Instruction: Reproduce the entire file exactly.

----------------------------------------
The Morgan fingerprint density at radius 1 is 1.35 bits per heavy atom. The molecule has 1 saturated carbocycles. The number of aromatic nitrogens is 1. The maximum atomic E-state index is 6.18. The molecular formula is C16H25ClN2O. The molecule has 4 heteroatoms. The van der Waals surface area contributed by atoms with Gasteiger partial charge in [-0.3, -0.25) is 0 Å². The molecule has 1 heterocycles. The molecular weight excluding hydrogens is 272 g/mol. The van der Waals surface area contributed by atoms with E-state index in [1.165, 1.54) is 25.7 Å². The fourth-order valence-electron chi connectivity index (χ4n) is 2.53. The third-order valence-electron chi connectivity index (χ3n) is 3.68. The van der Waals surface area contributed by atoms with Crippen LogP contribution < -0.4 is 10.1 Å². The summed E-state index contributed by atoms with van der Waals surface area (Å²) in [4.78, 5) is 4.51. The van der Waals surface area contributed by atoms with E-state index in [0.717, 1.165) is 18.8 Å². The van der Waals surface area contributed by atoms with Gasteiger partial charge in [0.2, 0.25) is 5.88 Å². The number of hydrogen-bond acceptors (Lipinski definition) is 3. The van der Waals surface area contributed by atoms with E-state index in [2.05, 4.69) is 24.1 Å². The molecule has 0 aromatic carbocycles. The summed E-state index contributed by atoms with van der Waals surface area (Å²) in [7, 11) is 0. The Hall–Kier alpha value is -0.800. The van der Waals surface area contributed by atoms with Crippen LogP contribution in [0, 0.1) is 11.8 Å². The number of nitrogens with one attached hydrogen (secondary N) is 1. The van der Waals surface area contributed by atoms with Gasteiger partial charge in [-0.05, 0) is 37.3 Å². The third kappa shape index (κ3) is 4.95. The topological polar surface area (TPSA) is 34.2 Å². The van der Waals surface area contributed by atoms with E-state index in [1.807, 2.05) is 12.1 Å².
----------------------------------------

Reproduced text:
The Morgan fingerprint density at radius 1 is 1.35 bits per heavy atom. The molecule has 1 saturated carbocycles. The number of aromatic nitrogens is 1. The maximum atomic E-state index is 6.18. The molecular formula is C16H25ClN2O. The molecule has 4 heteroatoms. The van der Waals surface area contributed by atoms with Gasteiger partial charge in [-0.3, -0.25) is 0 Å². The molecule has 1 heterocycles. The molecular weight excluding hydrogens is 272 g/mol. The van der Waals surface area contributed by atoms with E-state index in [1.165, 1.54) is 25.7 Å². The fourth-order valence-electron chi connectivity index (χ4n) is 2.53. The third-order valence-electron chi connectivity index (χ3n) is 3.68. The van der Waals surface area contributed by atoms with Crippen LogP contribution < -0.4 is 10.1 Å². The summed E-state index contributed by atoms with van der Waals surface area (Å²) in [4.78, 5) is 4.51. The van der Waals surface area contributed by atoms with E-state index in [0.717, 1.165) is 18.8 Å². The van der Waals surface area contributed by atoms with Gasteiger partial charge in [0.2, 0.25) is 5.88 Å². The number of hydrogen-bond acceptors (Lipinski definition) is 3. The van der Waals surface area contributed by atoms with E-state index in [2.05, 4.69) is 24.1 Å². The molecule has 0 aromatic carbocycles. The summed E-state index contributed by atoms with van der Waals surface area (Å²) in [7, 11) is 0. The Hall–Kier alpha value is -0.800. The van der Waals surface area contributed by atoms with Crippen LogP contribution in [0, 0.1) is 11.8 Å². The number of nitrogens with one attached hydrogen (secondary N) is 1. The van der Waals surface area contributed by atoms with Gasteiger partial charge in [-0.05, 0) is 37.3 Å². The third kappa shape index (κ3) is 4.95. The topological polar surface area (TPSA) is 34.2 Å². The van der Waals surface area contributed by atoms with E-state index in [1.807, 2.05) is 12.1 Å².